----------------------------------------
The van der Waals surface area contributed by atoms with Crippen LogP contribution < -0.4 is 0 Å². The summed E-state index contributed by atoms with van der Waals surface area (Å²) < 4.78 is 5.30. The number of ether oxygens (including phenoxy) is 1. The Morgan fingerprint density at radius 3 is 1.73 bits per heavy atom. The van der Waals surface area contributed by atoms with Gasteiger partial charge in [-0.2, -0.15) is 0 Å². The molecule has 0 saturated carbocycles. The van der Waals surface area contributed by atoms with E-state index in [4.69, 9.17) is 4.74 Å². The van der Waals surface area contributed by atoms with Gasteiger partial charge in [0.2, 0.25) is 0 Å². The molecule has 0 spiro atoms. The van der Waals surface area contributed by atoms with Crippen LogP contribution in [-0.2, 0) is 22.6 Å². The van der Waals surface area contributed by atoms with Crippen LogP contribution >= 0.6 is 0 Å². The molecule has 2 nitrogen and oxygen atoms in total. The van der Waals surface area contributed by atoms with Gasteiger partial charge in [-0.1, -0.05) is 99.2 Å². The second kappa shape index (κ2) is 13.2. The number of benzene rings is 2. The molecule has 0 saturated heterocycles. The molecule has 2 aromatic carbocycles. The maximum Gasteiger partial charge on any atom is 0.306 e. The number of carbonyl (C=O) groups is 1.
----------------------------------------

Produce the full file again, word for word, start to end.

The van der Waals surface area contributed by atoms with Crippen LogP contribution < -0.4 is 0 Å². The summed E-state index contributed by atoms with van der Waals surface area (Å²) < 4.78 is 5.30. The number of ether oxygens (including phenoxy) is 1. The Morgan fingerprint density at radius 3 is 1.73 bits per heavy atom. The van der Waals surface area contributed by atoms with Gasteiger partial charge in [-0.2, -0.15) is 0 Å². The molecule has 0 saturated carbocycles. The van der Waals surface area contributed by atoms with E-state index in [4.69, 9.17) is 4.74 Å². The van der Waals surface area contributed by atoms with Gasteiger partial charge in [0.2, 0.25) is 0 Å². The molecule has 0 spiro atoms. The van der Waals surface area contributed by atoms with Crippen LogP contribution in [-0.2, 0) is 22.6 Å². The van der Waals surface area contributed by atoms with Crippen LogP contribution >= 0.6 is 0 Å². The molecule has 2 nitrogen and oxygen atoms in total. The van der Waals surface area contributed by atoms with Gasteiger partial charge in [-0.1, -0.05) is 99.2 Å². The second kappa shape index (κ2) is 13.2. The number of benzene rings is 2. The molecule has 0 saturated heterocycles. The molecule has 2 aromatic carbocycles. The maximum Gasteiger partial charge on any atom is 0.306 e. The number of carbonyl (C=O) groups is 1.